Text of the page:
Campaigners demand equal status for Welsh-language car parking fines
Campaigners are demanding that Welsh-language car parking fines are given the same status as those in English.
Cymdeithas yr Iaith has insisted that parking charges sent in Welsh should be sent promptly and be as “correct and complete” as English language fines.
The organisation is calling for parity after Rhun Fychan from Aberystwyth requested a parking charge notification in Welsh when he initially received an English-only copy.
New Generation Parking Management subsequently sent him as a Welsh copy, which he refuses to pay because of several errors in the document and that it refers back to the original English copy if there were any mistakes or discrepancies.
Mr Fychan, who received the original parking charge on 15 of August, when he failed to pay in a car park in Aberystwyth Marina, said: “It seems to me as if the Welsh copy was written by a machine, and certainly not checked by a real Welsh speaker. How much effort would it have been to pay a translator to provide a clear, accurate copy?
“The fact that I have been referred to the English as the correct version places the Welsh secondary. I certainly don’t feel as if my right to use my own language has been respected.”
In an email to Mr Fychan, New Generation Parking Management said:“…although we have made every effort to ensure the accuracy of the translation, we cannot guarantee the absolute precision of the translation and any discrepancies should be referred back to the original document provided in the post.”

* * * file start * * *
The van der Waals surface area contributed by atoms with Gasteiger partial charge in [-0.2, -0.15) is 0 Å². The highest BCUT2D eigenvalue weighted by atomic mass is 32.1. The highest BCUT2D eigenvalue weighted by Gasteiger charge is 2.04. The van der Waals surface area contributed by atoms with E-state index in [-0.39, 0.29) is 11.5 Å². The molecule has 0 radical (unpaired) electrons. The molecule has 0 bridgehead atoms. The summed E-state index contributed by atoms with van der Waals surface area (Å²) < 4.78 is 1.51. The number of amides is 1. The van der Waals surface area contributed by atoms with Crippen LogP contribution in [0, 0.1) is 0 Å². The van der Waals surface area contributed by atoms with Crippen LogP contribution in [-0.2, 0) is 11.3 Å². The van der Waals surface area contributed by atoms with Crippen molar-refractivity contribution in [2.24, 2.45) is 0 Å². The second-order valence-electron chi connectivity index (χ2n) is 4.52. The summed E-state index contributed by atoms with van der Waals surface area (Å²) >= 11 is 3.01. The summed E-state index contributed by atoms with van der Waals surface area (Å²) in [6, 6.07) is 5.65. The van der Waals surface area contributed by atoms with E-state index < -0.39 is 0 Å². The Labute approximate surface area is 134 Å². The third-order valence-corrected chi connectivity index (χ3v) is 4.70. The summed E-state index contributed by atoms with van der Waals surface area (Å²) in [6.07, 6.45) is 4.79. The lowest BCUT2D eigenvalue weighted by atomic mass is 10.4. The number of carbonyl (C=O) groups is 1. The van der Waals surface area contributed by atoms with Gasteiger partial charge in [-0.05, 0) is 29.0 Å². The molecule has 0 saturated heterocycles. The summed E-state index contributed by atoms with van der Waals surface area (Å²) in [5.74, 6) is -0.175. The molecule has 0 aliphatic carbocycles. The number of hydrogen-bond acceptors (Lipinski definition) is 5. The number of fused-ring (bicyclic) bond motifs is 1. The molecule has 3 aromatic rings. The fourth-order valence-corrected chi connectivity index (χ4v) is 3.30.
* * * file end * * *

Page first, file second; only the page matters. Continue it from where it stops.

Siân Howys, Chair of Cymdeithas yr Iaith’s Welsh Language Rights Group, said: This company – like several companies across Wales – have shown an unpreparedness to treat our language with respect.
“Welsh-language parking charge notices must be as correct and complete as English ones, and arrive just as promptly and without asking. Using Welsh is not a box-ticking exercise.
“We call once again on Jeremy Miles to reform the Welsh Language Measure 2011 to make sure that Welsh is treated equally in the private sector, by car parking companies, supermarkets, banks and other sectors.
“We also call upon people not to pay parking notices which are English-only or make Welsh secondary until there is a change in the law.”
The latest issue with a parking fine comes just less than three months after Welsh language activist Toni Schiavone appeared in court in Aberystwyth for refusing to pay an English-only notice, issued by the parking company One Parking Solution.
The case was thrown out as the judge decided the company had delayed for too long before launching its appeal and introduced it under incorrect rules.
Since that court case, Cymdeithas yr Iaith has been running a campaign to refuse to pay fees in car parks with English-only signage and the resultant English-only notices.
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